I have also been giving a talk to Australia. Sadly no all expenses trip round the globe for this one as my presence was virtual. It was great fun and I do hope that I might be asked again. The system used by the Australian Society of Genealogists means that participants can see my computer screen but can’t see me. Wish I’d known that before I tidied up. I could have been wearing my pyjamas, picking my nose or eating a sandwich and no one would have known. In fact I was doing none of the above and the tidying up bit was stretching the truth somewhat as well. I have though started to empty and sort the contents of my loft. I have a sneaking suspicion that most of it will be returned from whence it came but a small selection has found its way to the tip so far.
I learned this week of an exciting project to index the Principal Probate Registry wills by place. What a wonderful one-place resource that will be. There is only a very small date span available so far but I found several that interested me. Every encouragement needs to be given to those who are making this index available.
And next week? Well it is back to the seventeenth century, although I have been having a taste of that (fortunately not literally) with a medicinal recipe book that someone is transcribing with me. Well, in the interests of honesty, she is transcribing it for palaeography practice and I am ‘marking’ her excellent efforts. Peacock dung for convulsions or wax from the head of a sperm whale (what do you mean, you don’t have any in your medicine cabinet?) for bruising anyone? Oh and if anyone knows what Benjamine Laddarell is please tell. It appears to be an ingredient and is written with upper case initial letters. It is definitely Benjamine (which may refer to a form of benzoin) but I am willing to stand corrected on the second word.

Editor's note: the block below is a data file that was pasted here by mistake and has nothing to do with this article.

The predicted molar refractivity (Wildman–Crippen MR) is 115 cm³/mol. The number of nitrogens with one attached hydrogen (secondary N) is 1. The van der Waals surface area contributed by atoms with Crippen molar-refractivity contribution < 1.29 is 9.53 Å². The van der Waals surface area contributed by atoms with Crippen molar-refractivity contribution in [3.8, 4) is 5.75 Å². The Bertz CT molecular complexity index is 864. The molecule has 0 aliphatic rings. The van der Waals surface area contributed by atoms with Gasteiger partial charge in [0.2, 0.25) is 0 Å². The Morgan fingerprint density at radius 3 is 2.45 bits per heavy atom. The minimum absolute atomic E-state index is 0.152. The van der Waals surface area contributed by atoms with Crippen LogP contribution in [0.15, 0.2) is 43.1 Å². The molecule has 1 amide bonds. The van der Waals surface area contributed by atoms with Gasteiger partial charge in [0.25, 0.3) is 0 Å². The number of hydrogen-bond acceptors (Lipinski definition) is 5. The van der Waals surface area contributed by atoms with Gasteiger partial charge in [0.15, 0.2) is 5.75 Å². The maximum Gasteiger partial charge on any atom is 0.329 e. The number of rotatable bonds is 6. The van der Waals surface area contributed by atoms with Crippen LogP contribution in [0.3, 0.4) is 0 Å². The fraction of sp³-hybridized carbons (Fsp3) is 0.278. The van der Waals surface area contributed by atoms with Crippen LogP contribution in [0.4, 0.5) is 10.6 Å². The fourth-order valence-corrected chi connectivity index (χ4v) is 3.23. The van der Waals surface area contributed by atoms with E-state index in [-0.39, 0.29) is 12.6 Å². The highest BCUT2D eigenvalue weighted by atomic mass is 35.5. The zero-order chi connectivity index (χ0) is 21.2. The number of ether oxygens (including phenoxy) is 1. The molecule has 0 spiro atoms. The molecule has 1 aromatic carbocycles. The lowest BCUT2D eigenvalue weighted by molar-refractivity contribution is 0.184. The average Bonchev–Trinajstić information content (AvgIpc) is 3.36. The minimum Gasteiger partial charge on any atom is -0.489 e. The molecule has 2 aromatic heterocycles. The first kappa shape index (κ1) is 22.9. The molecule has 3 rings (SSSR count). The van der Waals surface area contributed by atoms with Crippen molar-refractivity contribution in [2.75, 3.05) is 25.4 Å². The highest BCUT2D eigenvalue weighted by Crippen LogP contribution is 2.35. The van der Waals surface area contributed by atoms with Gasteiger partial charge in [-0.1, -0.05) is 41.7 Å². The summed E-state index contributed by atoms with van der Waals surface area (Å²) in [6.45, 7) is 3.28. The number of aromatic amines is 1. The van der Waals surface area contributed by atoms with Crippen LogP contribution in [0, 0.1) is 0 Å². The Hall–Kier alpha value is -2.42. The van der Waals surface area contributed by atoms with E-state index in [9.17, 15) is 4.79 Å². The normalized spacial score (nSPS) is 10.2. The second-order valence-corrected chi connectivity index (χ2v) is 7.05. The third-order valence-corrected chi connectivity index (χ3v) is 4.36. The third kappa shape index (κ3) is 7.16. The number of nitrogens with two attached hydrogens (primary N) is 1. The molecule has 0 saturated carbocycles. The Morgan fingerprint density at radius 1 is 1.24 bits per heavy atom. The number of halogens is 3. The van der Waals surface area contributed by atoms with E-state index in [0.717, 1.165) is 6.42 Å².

We got up at the crack of dawn to hear Chris Paton speak on ‘The Godly Commonwealth’. Unfortunately Chris did not get up quite so early, having had an alarm clock malfunction when moving to a new time zone. Nonetheless, the session was well worth waiting for. I give my penultimate talk on emigration from North Devon in ‘Celebrity Central’. This was followed by ‘Using Manorial and Parochial Records’ from Caroline Gurney and the story of Miss Monk’s ‘bride ships’ from Tricia Fairweather.
After lunch, my final session and Mistress Agnes made an appearance once again, extolling the delights of life in the seventeenth century. The day was not yet over. Chris Paton again, on ‘Irish Land Records’, Paul Milner speaking about ‘Maps and Gazetteers’ and then Cyndi Ingle encouraging us to ‘Build a Digital Research Plan’. After our final evening meal, we foregathered in the Sky Observation Lounge to hear Carol Becker’s hilarious ‘So you are married to a Genealogist’. Then it was time for sad goodbyes. Most of the others will meet again on future cruises but sadly we are unlikely to be able to travel to Australia to start another UTP event.
On Saturday morning we played our very last game of ‘Guess the Lift’ and wait in the Eclipse Theatre for our disembarkation slot. The gangplank is on deck 5. At one point the Australian announcer suggests that a group head to deck 15, then realises her mistake. We have visions of people leaping on to the quay from deck 15 but she hastily corrects herself. ‘I don’t mean deck 15, there is no gangplank on deck 15, please don’t go to deck 15’ she pleads. We wonder how many tourists are still aimlessly wandering around deck 15 looking for a way out.
There are the inevitable issues as Chris tries to reclaim his confiscated equipment. He lacks the required receipt therefore the box has not left the ship and there is a distinct lack of security persons who can fetch it for him. As Chris has been officially disembarked there seems no way he is going to be allowed to return to fetch the box himself. The wait does give me a chance to use Southampton Port’s free wifi and download over 1000 emails. It has been a great trip. I have visited seven countries, listened to 46 lectures, drunk several gallons of coffee and made some amazing new friends. I also proved that I can go internet free (you can scarcely count half an hour’s limited access at Vasa Museum) for two weeks and survive.